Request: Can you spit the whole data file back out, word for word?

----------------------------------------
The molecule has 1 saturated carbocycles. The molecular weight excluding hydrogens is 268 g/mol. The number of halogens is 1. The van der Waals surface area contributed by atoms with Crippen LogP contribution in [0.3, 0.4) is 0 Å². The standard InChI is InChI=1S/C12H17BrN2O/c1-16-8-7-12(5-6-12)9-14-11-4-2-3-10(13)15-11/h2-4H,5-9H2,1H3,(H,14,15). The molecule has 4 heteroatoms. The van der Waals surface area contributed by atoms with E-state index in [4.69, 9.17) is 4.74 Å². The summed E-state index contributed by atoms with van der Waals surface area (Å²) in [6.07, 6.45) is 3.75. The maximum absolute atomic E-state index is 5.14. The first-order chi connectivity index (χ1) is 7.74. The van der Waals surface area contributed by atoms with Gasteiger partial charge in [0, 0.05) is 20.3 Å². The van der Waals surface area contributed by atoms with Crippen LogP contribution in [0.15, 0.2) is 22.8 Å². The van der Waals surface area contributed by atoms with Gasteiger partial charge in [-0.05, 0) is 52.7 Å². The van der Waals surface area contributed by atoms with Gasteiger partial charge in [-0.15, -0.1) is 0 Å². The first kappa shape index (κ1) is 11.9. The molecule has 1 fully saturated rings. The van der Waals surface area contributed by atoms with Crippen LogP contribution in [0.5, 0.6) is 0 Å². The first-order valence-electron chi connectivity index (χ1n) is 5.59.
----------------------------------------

The molecule has 1 saturated carbocycles. The molecular weight excluding hydrogens is 268 g/mol. The number of halogens is 1. The van der Waals surface area contributed by atoms with Crippen LogP contribution in [0.3, 0.4) is 0 Å². The standard InChI is InChI=1S/C12H17BrN2O/c1-16-8-7-12(5-6-12)9-14-11-4-2-3-10(13)15-11/h2-4H,5-9H2,1H3,(H,14,15). The molecule has 4 heteroatoms. The van der Waals surface area contributed by atoms with E-state index in [4.69, 9.17) is 4.74 Å². The summed E-state index contributed by atoms with van der Waals surface area (Å²) in [6.07, 6.45) is 3.75. The maximum absolute atomic E-state index is 5.14. The first-order chi connectivity index (χ1) is 7.74. The van der Waals surface area contributed by atoms with Gasteiger partial charge in [0, 0.05) is 20.3 Å². The van der Waals surface area contributed by atoms with Crippen LogP contribution in [0.15, 0.2) is 22.8 Å². The van der Waals surface area contributed by atoms with Gasteiger partial charge in [-0.05, 0) is 52.7 Å². The van der Waals surface area contributed by atoms with Gasteiger partial charge in [-0.15, -0.1) is 0 Å². The first kappa shape index (κ1) is 11.9. The molecule has 1 fully saturated rings. The van der Waals surface area contributed by atoms with Crippen LogP contribution in [0.5, 0.6) is 0 Å². The first-order valence-electron chi connectivity index (χ1n) is 5.59.